If you’ve ever booked a room through Travelocity or any other online travel site, you might have wondered how much that company is paying the hotel operator for the room. Without even trying to, one Consumerist reader managed to find out what Travelocity actually paid for a recent stay at a Holiday Inn.
Andrew says he was processing an expense report for one of his employees when he needed to get a copy of the bill from the hotel.
But when the Holiday Inn sent over that invoice, he noticed that it was significantly lower than what the employee had paid. His employee had paid a total, including taxes, of $1280.40 for a 12-night stay, while the hotel’s paperwork only showed a total of $1,082.12, a difference of nearly $200.
“I called him back and asked about the discrepancy and was told the bill was for what Travelocity paid the hotel not what I paid,” Andrew tells Consumerist. “I called Travelocity and it was explained to me that the price I get on Travelocity was from the hotel’s website and that Travelocity has negotiated cost rates with the hotel and that’s how they make their money.”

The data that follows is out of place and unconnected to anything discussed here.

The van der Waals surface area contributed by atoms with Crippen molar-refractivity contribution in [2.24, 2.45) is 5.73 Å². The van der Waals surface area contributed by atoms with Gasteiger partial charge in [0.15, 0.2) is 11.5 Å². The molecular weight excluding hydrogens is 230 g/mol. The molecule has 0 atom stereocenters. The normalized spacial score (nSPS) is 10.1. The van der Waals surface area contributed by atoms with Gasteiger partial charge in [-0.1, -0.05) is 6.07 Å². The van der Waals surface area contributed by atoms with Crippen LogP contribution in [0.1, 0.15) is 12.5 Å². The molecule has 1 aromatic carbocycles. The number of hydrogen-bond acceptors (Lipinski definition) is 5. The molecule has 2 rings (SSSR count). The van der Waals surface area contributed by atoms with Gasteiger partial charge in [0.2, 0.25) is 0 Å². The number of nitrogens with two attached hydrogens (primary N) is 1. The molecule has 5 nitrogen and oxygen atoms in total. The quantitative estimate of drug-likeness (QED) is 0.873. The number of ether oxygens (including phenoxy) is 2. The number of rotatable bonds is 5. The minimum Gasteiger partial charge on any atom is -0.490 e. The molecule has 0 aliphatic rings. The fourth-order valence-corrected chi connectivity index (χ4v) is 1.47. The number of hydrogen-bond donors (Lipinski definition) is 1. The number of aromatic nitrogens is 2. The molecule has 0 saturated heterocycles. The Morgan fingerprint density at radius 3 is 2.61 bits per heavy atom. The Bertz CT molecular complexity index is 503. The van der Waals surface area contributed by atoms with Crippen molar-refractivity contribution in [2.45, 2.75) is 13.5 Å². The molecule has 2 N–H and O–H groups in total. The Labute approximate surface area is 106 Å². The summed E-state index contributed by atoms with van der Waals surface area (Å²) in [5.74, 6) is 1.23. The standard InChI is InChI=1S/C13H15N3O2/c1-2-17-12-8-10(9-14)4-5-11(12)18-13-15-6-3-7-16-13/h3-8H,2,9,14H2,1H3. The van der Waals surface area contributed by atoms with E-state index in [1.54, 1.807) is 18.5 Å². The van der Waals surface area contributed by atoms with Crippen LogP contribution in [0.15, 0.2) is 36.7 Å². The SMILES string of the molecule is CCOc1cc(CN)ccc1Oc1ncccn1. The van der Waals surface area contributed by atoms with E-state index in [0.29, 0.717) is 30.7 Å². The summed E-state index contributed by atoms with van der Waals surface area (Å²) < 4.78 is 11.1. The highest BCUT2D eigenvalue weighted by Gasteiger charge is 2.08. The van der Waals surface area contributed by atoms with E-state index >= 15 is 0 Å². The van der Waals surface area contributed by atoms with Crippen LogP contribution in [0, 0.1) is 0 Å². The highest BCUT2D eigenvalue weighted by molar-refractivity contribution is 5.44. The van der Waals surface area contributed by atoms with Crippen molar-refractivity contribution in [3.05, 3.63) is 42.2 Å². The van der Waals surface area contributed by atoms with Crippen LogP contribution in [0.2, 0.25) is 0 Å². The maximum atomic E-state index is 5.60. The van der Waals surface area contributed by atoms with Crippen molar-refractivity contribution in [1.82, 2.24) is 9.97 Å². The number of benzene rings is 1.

Travelocity and Holiday Inn’s parent company, InterContinental, are both defendants in a class-action lawsuit that alleges the existence of a deliberate price-fixing scheme by online travel sites and major hotel chains. The plaintiffs claim that the websites agree to all use minimum prices set by hotel operators so long as the hotels agree to not sell rooms to anyone else at a lower rate.
The lawsuit argues that such an agreement effectively ends competition among the websites, which can not truly offer customers the best price available if all competitors are stuck offering the same rates.